- The Washington Times - Tuesday, December 28, 2004

RICHMOND — A 55-year-old woman acting as a surrogate for her daughter gave birth to triplets yesterday.

Tina Cade delivered the two boys and one girl by Caesarean section at Bon Secours St. Mary’s Hospital. She experienced “mild complications,” which the hospital said is not uncommon following such surgery.

Her husband, Ronald, was at her bedside and her condition was being monitored, doctors said.

“Mommy is doing fine,” Dr. James Jones Jr. said at a press conference with Mrs. Cade’s daughter, Dr. Camille Hammond, and son-in-law, Jason Hammond. “The babies are really doing well.”

Camille Hammond, 29, said she was “overwhelmed” by her first look at the three infants.

“The three words I have to summarize my experience … God is good,” she said.

“It was pretty surreal,” Jason Hammond, 29, said. “They were all just so beautiful. We were just overcome.”

Mrs. Cade carried the babies for her oldest daughter, who suffers from endometriosis. The condition affects the lining of the uterus and makes it difficult to become pregnant.

The Hammonds, both resident physicians at Johns Hopkins University in Baltimore, tried for four years to become pregnant.

After years of offering to help, the Hammonds relented and Mrs. Cade began hormone-replacement therapy. Then, in the spring, she underwent in-vitro fertilization and three embryos were implanted in the mother of three.

“The first time you hold your child, or your children, is just a wonderful feeling,” Mr. Hammond said.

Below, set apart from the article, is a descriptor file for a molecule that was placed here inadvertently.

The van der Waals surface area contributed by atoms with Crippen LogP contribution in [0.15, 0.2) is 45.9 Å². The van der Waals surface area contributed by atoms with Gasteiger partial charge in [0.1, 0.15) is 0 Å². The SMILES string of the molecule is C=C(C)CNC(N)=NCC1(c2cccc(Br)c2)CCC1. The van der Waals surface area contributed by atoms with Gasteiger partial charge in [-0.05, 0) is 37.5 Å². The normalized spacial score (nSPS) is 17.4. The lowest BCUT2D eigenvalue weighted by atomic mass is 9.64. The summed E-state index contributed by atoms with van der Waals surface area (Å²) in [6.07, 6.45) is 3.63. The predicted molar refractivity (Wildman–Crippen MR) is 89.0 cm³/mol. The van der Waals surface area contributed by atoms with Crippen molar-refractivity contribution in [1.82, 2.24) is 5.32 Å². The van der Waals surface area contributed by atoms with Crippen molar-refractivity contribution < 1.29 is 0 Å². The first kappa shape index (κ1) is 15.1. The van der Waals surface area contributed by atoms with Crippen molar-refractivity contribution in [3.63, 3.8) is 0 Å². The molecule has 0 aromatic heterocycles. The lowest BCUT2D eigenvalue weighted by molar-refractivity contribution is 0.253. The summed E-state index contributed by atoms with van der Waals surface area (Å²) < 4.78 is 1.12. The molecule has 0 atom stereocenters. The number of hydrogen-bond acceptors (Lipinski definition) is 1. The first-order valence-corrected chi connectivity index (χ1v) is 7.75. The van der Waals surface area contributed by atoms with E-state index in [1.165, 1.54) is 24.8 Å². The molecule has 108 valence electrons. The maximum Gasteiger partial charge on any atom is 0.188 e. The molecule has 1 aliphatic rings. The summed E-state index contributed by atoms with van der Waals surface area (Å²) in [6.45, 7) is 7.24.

The triplets were delivered from 12:22 to 12:24 p.m. yesterday. The boys weighed 4 pounds, 9 ounces and 3 pounds, 12 ounces; the girl weighed 4 pounds, 10 ounces.

The babies, who were due in mid-February, have been named but the family did not release their names. The infants were in intensive care.

Dr. Jones said the C-section was scheduled after Mrs. Cade came in for an appointment and doctors noticed swelling. She was admitted Monday.

“Mom’s doing wonderfully upstairs,” said Dr. Jones, a family friend of the Cades’ for the past 20 years. “She is just a trouper, a wonderful loving woman who would do anything for her children, as you can tell.”

The National Center for Health Statistics said 12 children were born in 2002 to women ages 50 to 54 who carried triplets. The center only records surviving infants, and does not maintain statistics for women 55 and over.

Mrs. Cade is director of multicultural affairs at the University of Richmond.

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